We’ve been in Quartzsite for over a month and will soon be on our way to Mesa, Arizona. Staying in the desert has been a first for us. It took a while to get used to the terrain–coarse sand, various stones and rocks, a blanket of dirt and dust over everything, sparsely dispersed cacti and thorny bushes, large and small prickly weeds dancing in the wind, flat earth for miles with mountainous protrusions surrounding–all describing this unforgiving and sprawling desert land. It’s extremely different from Florida beaches and the farmlands of the midwest. To me, it’s beautiful, lonely, and haunting.
We initially stayed in a commercial RV park in town. As Quartzsite started to fill up with RVers, the park became more of a sardine can and we began to feel claustrophobic as it limited our outdoor activities and noise from our neighbors disturbed our peace. This past week, we moved to the Bureau of Land Management (BLM) property on Plomosa Road. This includes hundreds of acres of lands owned by the United States government. Citizens are allowed to camp free on these lands for two weeks or obtain a six-month pass for $180. There are also miles and miles of ATV trails to explore. It’s a natural environment with no modern conveniences, business, or homes. There are no electrical hookups, no running water, and no showers or bathrooms. The stay is self-contained and requires planning ahead and conservation. In other words, we can only operate as much as our batteries and generator can power us, are limited to fresh water we have on board in our tanks and what we’ve purchased from the store, can eliminate only 50 gallons of gray water (which is water generated from showers and dishes and whatever goes down the drains), and have use of our black water (sewer) tank until it reaches 50 gallons. It’s a test in how well we use our limited resources and how willing we are to give up creature comforts to live in the desert and all its beauty. For me, it has been a practice run in preparation for the zombie apocalypse. If the walkers don’t get us, we’ll be able to survive on our own until we can catch up to Rick, Michone, and Daryl.
There are challenges with staying in this area. We are limited to one grocery store whose prices skyrocket during the ‘season,’ (we’re from Florida and used to the hurricane gougers, so it’s not new to us) or drive 30 minutes to Blythe, California or 40 minutes to Parker, Arizona, to stock up on groceries, water, fire wood, and other supplies. There’s no running to the store for that forgotten can of tomato paste. The lesson in planning ahead has been good for me. I’ve actually used my grocery list for the items I need instead of relying on my faulty memory (I still forgot the tomato paste, but the taco soup turned out okay and was delicious enough to share with our neighbors. At least I think it was–they were all polite and neglected to mention the omission).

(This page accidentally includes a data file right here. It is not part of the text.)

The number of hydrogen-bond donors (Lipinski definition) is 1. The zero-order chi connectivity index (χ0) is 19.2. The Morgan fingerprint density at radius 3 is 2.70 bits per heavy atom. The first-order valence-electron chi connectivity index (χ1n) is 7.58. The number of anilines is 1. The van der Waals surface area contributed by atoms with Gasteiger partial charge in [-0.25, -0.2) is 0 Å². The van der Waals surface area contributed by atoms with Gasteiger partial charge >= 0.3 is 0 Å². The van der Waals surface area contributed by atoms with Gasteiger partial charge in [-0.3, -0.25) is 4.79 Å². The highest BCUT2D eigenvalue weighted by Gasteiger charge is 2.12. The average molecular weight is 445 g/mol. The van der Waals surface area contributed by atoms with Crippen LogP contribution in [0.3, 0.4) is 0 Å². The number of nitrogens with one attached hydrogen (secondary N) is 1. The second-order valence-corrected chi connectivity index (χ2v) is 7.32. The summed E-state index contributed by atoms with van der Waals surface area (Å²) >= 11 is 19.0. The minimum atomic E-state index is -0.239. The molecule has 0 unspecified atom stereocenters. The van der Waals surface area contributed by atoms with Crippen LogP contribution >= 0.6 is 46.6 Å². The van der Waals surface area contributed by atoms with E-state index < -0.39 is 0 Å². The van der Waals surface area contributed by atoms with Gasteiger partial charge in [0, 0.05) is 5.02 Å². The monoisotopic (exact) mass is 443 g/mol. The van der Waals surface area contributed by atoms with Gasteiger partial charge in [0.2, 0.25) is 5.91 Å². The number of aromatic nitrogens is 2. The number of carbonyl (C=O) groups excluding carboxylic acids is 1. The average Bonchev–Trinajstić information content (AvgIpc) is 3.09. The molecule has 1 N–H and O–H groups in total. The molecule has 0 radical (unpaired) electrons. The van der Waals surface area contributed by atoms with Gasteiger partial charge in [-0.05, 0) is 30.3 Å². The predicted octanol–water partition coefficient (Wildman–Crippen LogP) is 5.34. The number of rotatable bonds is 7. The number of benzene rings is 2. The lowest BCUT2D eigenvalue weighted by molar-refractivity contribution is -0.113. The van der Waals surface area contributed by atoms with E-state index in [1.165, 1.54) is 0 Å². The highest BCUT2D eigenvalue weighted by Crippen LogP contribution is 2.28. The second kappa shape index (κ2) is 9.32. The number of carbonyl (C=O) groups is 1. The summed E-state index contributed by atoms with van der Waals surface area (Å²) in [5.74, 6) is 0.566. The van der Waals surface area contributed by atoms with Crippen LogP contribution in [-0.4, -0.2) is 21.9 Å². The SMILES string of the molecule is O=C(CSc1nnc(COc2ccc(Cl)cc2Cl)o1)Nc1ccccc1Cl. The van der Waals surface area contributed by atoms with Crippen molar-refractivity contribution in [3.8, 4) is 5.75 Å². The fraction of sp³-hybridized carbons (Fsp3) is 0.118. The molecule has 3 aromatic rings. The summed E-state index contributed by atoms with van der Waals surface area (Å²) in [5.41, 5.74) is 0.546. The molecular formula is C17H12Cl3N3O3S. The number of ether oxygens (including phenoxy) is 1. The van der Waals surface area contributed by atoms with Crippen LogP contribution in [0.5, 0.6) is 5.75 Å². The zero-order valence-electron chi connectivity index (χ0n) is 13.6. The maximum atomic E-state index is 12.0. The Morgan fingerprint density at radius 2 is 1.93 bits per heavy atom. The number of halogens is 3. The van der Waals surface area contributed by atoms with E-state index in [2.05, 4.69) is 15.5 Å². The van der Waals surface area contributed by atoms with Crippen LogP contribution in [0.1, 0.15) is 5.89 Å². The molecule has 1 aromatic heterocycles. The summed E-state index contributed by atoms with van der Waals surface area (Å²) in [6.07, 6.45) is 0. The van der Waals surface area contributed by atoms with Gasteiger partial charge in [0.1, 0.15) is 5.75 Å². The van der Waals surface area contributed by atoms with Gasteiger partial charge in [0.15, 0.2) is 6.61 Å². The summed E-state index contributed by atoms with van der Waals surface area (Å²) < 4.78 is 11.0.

I much prefer boondocking on BLM land. I do love full hook-ups and doing a load of laundry every day and taking longer showers in the commercial campgrounds, but the scenery out on BLM is absolutely gorgeous. Neighbors are far away and we have our own quiet space. In the evenings, we gather for meals with our friends, grab some beer or wine, and sit around the campfire sharing stories and experiences. In the mornings, we enjoy the spectacular sunrises in vibrant colors and receive a beautiful encore as the golden light of sunset silhouettes the mountains in the distance. We sometimes hear the coyotes cry at night and saw a large bobcat defiantly scourging for food alongside the road.
Quartzsite is isolated from most of civilization and it can become I’m-in-The-Twilight-Zone disorienting, but the nature around is renewing and peaceful. Sometimes, the quiet is all that’s needed for peace and tranquility. It can also help in finding a balance while taking a break in the roller coaster of life.
I didn’t want to visit the desert at first and I was particularly against boondocking, but this experience has widened my view of this majestic country of ours. It’s also taught me we can live with even less of the so-called necessities and enrich our journey beyond belief.
I’m still learning this lifestyle and still evolving. The point of living like this is so much more than choosing to live in an RV to travel. It means even more than having the freedom to come and go as we please. It’s all about what it does to us as human beings and growing and learning beyond our wildest imagination. There’s an elevation in the spirit and quieting calm in tuning out extraneous noise.
It’s finding perspective.
Today’s Amazon item relating to this blog post: CLICK HERE